The journey is 8,961 kilometers (5,568 miles) from Moscow to Beijing on this route. Wishing I was able to fit Shanghai into this trip, but no on the right train path.

We arrive at 5:32 a.m. Saturday morning… more than six days after we leave. And that’s never leaving the train for any stop longer than 30 minutes at any of the stations.

To put that in perspective, according to Google Maps, Los Angeles to New York is 2,790 miles. Do the math.

We are going from New York to Los Angeles…and back…this week.

One of the reasons that I adore overland travel is that I firmly believe that is the best way for one to grasp the full enormity of our amazing planet. You can get on a plane and fly from Los Angeles to Bangkok in under 18 hours. Or from London to Johannesburg in 11 hours. Or this route – Moscow to Bejing – in under 8 hours.

But I’m sorry, you will not be able to remotely grasp how immense our wonderful planet Earth is by flying over it. It is huge. It is spectacular. I am never ceased to be awestruck in almost every corner I go to.

And if you don’t give a bit of extensive overland travel out at some point in your life… I think you are missing out.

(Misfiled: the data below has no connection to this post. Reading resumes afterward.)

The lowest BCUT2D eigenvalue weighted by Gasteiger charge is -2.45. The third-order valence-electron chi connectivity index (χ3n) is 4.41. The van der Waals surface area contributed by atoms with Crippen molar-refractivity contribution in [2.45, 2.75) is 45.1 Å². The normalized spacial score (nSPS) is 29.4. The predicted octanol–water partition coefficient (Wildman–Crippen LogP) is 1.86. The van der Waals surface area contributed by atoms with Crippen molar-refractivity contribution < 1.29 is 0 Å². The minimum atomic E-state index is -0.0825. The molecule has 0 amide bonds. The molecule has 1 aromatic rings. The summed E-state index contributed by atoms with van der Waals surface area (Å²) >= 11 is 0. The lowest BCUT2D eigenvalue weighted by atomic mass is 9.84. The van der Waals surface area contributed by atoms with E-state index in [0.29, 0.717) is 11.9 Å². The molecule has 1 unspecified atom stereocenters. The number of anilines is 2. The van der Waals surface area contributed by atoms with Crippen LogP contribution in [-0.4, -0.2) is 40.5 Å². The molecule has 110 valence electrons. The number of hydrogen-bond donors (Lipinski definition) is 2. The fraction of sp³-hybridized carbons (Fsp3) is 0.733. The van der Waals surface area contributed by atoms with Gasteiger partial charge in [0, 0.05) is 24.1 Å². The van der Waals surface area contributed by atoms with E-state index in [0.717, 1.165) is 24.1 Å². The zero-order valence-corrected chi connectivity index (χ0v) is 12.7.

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About Michael Hodson

I’m an attorney that took off on my birthday in December of 2008 to circumnavigate the globe without ever getting on an airplane. After 16 months, 6 continents and 44 countries, I made it all the way back home. Right now, I am back on the road writing about it all.

16 thoughts on “Trans-Manchurian Railway, #UTC11 Goes to China

  • Laur @ The Mad To Live

    Hahaha… gotta love the snorers… when i was in Beijing I took a train to xi’an and the lovely chinese family I shared my little bunk room with all shared snoring in their gene pool haha.

    ANYWAY – Enjoy Beijing! Try to get to the Temple of Heaven early in the morning to watch the people sing and do tai chi and dance and take their birds out in their cages. It’s really great, especially with all the hustle and bustle that Beijing is!

    – Laur 🙂